[0072] An important concept is to try to prevent a contestant from hitting his or her own target with his or her own weapon. One illustrative, but nonlimiting mechanism for doing this could include changing the amount of resistivity of the targets 14, 16, and 36 weapons 28, 30, 32 and 34 for each contestant so that a differential resistivity could be measured and observed so that the striking of a contestant's own targets with the contestant's weapons would not register. An alternative mechanism would include determining the time of the target being hit and the time of the weapon delivering the hit. If the hits are simultaneous and from the same person, then no score would register.

[0073] There are numerous types of electronic displays that can be utilized with the present invention. A first illustrative, but nonlimiting example, includes a hand-held scoring device that is generally indicate by numeral 420 in FIG. 18, which is preferably, but not necessarily utilized by a referee or judge. There is an electronic display, that is generally indicated by numeral 422 that is preferably a liquid crystal diode (LCD) display, however, any type of electronic output will suffice including a plasma display and a cathode ray tube display among numerous other possibilities.

[0074] A label for the time remaining in the competition is indicated by numeral 424 and the digital output for the score is indicated by numeral 426. For the first contestant, there is a first target label 428 with a first icon of the specific target 430. There is also a first weapon label 446 with a first weapon icon of the specific weapon utilized 448. In addition, there is a first time label 436 with a first digital output displaying the time 438. There is a first digital output that reflects the score 440 for the first contestant.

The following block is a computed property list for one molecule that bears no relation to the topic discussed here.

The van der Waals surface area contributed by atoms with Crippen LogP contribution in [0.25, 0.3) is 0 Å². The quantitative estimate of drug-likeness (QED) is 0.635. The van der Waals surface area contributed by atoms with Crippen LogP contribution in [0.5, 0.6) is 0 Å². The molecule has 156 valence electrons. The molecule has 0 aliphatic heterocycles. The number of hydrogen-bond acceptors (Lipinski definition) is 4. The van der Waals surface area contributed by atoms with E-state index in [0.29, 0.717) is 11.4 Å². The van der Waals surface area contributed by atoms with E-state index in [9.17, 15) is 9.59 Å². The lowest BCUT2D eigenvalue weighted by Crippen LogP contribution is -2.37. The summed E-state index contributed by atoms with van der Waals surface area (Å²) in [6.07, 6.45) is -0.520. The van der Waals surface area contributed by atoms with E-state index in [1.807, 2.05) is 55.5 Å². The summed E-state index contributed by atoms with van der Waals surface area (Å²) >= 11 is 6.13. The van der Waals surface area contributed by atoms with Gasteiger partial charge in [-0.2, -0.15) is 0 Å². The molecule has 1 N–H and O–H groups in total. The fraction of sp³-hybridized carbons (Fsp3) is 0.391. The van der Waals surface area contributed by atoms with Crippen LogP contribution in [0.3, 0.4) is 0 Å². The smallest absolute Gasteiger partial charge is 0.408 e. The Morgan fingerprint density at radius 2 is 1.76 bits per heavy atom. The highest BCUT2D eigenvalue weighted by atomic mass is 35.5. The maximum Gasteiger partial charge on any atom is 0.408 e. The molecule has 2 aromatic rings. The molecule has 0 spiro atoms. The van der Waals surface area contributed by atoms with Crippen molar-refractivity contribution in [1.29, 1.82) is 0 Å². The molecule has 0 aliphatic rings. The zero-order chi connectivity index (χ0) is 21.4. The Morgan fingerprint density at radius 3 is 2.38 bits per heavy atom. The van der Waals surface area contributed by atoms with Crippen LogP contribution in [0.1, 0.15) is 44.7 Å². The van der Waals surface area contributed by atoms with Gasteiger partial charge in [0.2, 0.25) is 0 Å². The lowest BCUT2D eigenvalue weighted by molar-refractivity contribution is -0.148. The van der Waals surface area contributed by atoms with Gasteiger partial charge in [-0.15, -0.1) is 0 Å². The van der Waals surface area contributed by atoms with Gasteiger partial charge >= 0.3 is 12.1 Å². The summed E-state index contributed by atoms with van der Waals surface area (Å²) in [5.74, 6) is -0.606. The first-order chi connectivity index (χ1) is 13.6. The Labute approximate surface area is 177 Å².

[0075] For the second contestant, there is a second target label 442 with a second icon of the specific target 444. There is also a second weapon label 432 with a second weapon icon of the specific weapon utilized 434. In addition, there is a second time label 450 with a digital output displaying the time 452. There is a second digital output that reflects the score 454 for the second contestant. In addition or in the alternative, the contestants can be shown as different colors, e.g., red for the first contestant including associated weapons, targets and score and blue for the second contestant including associated weapons, targets and score.

[0076] There are a numerous operational input devices that can be utilized with the hand-held scoring device 420, which are preferably pushbutton switches due to cost, however touch screen input could also be utilized. Illustrative, but nonlimiting examples, generally indicated by numeral 455. The first is an on/off input device, e.g., push button, which is indicated by numeral 456. The second switch is a points awarded input device 462, e.g., push button, for the referee or judge to be able to award points to a particular contestant. The third input device, e.g., pushbutton, is indicated by numeral 468 that is utilized to stop and start the timer. The fourth input device is preferably, but not necessarily, a rotary switch 458 that allows the user to select any a variety of types of display appearing in the electronic display 422. In this illustrative, but nonlimiting example, that includes a first display 474, which could be a complete display; a second display 475, which could a first type of abbreviated display; a third display 476 which could a second type of abbreviated display; and a fourth display 477, which could be a target-only type of display. A fifth input device 464, e.g., pushbutton, allows the user, e.g., judge, to be able to give a warning to one of the contestants. A sixth input device 470, e.g., pushbutton, allows the user, e.g., referee or judge, to be able to correct an error. A seventh input device 460, e.g., pushbutton, allows the user, e.g., referee or judge, to be able to reset the entire hand-held scoring device 420. Finally, an eighth input device 472, e.g., pushbutton, allows the user, e.g., judge, to be able to page through memory to look at previous scores for a prior portion of the contest or other previous contests.